Sarah Maltby
Professor of Media & Communication (Media and Film)
T: +44 (0)1273 877855


My core academic interests centre upon the intersection between contemporary military practice and media/digital media practice. This includes the tactical and strategic role of mediated information in the implementation of security provision, and representations of conflict in military, journalistic and artistic output.  


War and Media Network

I am the Founder and Co-ordinator of The War and Media Network, an international and multi-disciplinary online resource and networking forum that aims to promote productive dialogue between academics and practitioners interested in the intersection between war, terrorism and the media, and currently has over 350 members worldwide. 


Media, War and Conflict Journal

I am co-Editor of Media, War & Conflict is a major international, peer-reviewed journal that maps the shifting arena of war, conflict and terrorism in an intensively and extensively mediated age. It explores cultural, political and technological transformations in media-military relations, journalistic practices, new media, the arts, and their impact on publics, policy, and outcomes of warfare. The journal bridges arts and humanities, communications, political science, sociology, history, and other disciplines.


Recent Research

The D.U.N Project : Defence, Uncertainty and 'New Media'. Mapping social media in strategic communications

From June 2013 to June 2016 I was Principal Investigator for the DUN Project. I am currently engaged in producing a number of publication and impact outputs from this project. 

The DUN Project was jointly commissioned by The Economic and Social Research Council (ESRC), The Defence Science and Technology Laboratory (Dstl) Futures and Innovation Domain and the Arts and Humanities Research Council (AHRC). It was funded as part of the £2.1 million Science and Security Programme funded under the RCUK Global Uncertainties Programme where new research is being
commissioned to develop greater understanding of how developments in science and technology (S&T) will present opportunities and threats to future UK defence and security.

The main aim of the DUN Project was to offer a comprehensive understanding of social media as both a tool for strategic communication and a tool for uncertainty. It did this by interrogating the ways in which social media is perceived, organized, managed and responded to by defence actors operating within the strategic environment.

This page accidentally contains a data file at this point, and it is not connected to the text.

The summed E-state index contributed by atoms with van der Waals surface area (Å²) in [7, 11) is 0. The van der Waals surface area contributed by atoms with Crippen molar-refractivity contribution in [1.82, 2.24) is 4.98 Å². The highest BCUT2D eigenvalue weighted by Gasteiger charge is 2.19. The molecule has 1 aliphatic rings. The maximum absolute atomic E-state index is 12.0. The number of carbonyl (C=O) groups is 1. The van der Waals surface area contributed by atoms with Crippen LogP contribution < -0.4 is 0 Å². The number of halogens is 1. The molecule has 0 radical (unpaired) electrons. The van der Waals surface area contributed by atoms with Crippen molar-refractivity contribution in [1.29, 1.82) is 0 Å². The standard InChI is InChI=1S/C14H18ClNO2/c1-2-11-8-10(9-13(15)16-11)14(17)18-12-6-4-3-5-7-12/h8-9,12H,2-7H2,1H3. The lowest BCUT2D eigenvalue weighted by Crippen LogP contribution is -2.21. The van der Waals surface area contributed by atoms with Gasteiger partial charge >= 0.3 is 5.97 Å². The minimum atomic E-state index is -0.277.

In the context of evolving social media use in defence, the project sought to ask what lessons have been learnt, and should be learnt, in order to avoid strategic surprise. In this sense, the project spoke directly to recommendations in the Blackett Review regarding the need to better identify, assess and manage risk in defence.


Present Pasts: The 30th anniversary of the Falklands War

From October 2011 to November 2012 I was Principal Investigator for 'Present Pasts' where I conducted ethnography in the Falkland Islands with with the British military, Falklands war veterans, government representatives (both Falklands and UK government) the media and Falkland Islanders. 'Present Pasts' explored the ways in which the Falklands have been historicised, negotiated and rationalised in the public domain (by all actors involved) but particularly during the 30th Anniversary of the Falklands war as a site of commemoration and memorialisation; as a site of contested political ownership; and as a site of media management. 

You can read more about this research in my monograph 'Remembering the Falklands War: Media, Memory, Identity' published by Palgrave Macmillan in the summer of 2016. 

This book offers an empirically informed understanding of how identity and agency become wholly embedded within practices of media-remembering. It draws upon data collected from the British military, the BBC and Falkland Islanders during the 30th Anniversary of the Falklands war to uniquely offer multiple perspectives on a single ‘remembering’ phenomenon. The study offers an analysis of the convergence, interconnectedness and interdependence of media and remembering, specifically the production, interpretation and negotiation of remembering in the media ecology. In so doing it not only examines the role of media in the formation and sustaining of collective memory but also the ways those who remember or are remembered in media texts become implicated in these processes.